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Ousted JP2 Institute prof links institute’s gutting to Amazon synod

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KRAKÓW, Poland, August 27, 2019 (LifeSiteNews) ― A Polish professor dismissed from the John Paul II Theological Institute for Marriage and Family Sciences is convinced that the recent gutting of the institute is connected to the upcoming Synod on the Amazon.

“I’m convinced that what happened to the Institute is linked to the changes that might be introduced by the approaching Pan-Amazon Synod,” Professor Stanisław Grygiel told Hanna Nowak of Teologia Polityczna in an August 18 interview that was translated into English by Jan Franczakand and published on Polonia Christiana.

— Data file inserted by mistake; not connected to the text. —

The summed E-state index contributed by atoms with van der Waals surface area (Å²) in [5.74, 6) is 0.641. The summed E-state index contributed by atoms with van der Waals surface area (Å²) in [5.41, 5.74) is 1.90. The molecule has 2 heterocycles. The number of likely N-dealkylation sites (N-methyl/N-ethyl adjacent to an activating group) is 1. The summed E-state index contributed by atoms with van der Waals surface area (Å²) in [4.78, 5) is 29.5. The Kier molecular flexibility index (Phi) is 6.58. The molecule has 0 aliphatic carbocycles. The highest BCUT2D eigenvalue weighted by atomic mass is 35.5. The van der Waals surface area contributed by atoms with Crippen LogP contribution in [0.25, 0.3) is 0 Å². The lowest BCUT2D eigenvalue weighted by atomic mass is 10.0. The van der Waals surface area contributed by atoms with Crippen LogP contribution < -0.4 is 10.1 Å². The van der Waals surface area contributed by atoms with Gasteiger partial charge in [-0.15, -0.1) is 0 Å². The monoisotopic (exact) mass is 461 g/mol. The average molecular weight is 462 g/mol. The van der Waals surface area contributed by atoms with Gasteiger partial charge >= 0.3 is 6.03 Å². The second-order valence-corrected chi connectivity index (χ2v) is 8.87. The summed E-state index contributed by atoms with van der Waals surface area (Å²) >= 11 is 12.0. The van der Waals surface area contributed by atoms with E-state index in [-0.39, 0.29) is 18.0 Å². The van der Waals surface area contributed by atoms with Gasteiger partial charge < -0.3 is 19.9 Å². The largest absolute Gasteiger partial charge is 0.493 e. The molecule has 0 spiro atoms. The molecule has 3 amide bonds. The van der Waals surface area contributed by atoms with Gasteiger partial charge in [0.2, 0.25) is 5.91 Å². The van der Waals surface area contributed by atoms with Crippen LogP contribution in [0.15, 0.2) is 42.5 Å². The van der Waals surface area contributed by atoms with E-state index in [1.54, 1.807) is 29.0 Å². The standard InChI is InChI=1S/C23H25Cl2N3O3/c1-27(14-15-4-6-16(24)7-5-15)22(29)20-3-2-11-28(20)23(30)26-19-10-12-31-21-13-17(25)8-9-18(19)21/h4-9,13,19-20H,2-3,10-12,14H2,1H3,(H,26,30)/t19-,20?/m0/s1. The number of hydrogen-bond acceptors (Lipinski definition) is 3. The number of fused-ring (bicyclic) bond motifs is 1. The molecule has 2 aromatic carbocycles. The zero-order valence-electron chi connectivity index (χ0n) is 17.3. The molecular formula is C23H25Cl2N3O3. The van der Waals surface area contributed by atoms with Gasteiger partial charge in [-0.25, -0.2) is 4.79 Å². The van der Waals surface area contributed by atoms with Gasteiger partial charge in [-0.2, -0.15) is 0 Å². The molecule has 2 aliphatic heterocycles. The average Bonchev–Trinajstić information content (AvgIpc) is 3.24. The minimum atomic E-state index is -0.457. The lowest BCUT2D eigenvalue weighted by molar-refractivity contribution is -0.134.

“We might ask a question, ‘Can the Church, which has looked at man in the light of the truth revealed in Christ, also look at man on almost the same level in the light of local cultures (for example, the Amazon one) or should the Church remain in an evangelical light and preach what it can see?’” he continued.  

Grygiel was first a student of the then-Father Karol Wojtyła at the Catholic University of Lublin and in due course was the friend of Pope John Paul II. After 10 years of lecturing at a pontifical theological college in Kraków, he and his wife Ludmila moved to Rome. His academic career in Rome began in 1980, and despite being a senior figure at the Pontifical Institute for Marriage and the Family, and its replacement, the current institute founded by Pope Francis, he was dismissed from the faculty in July.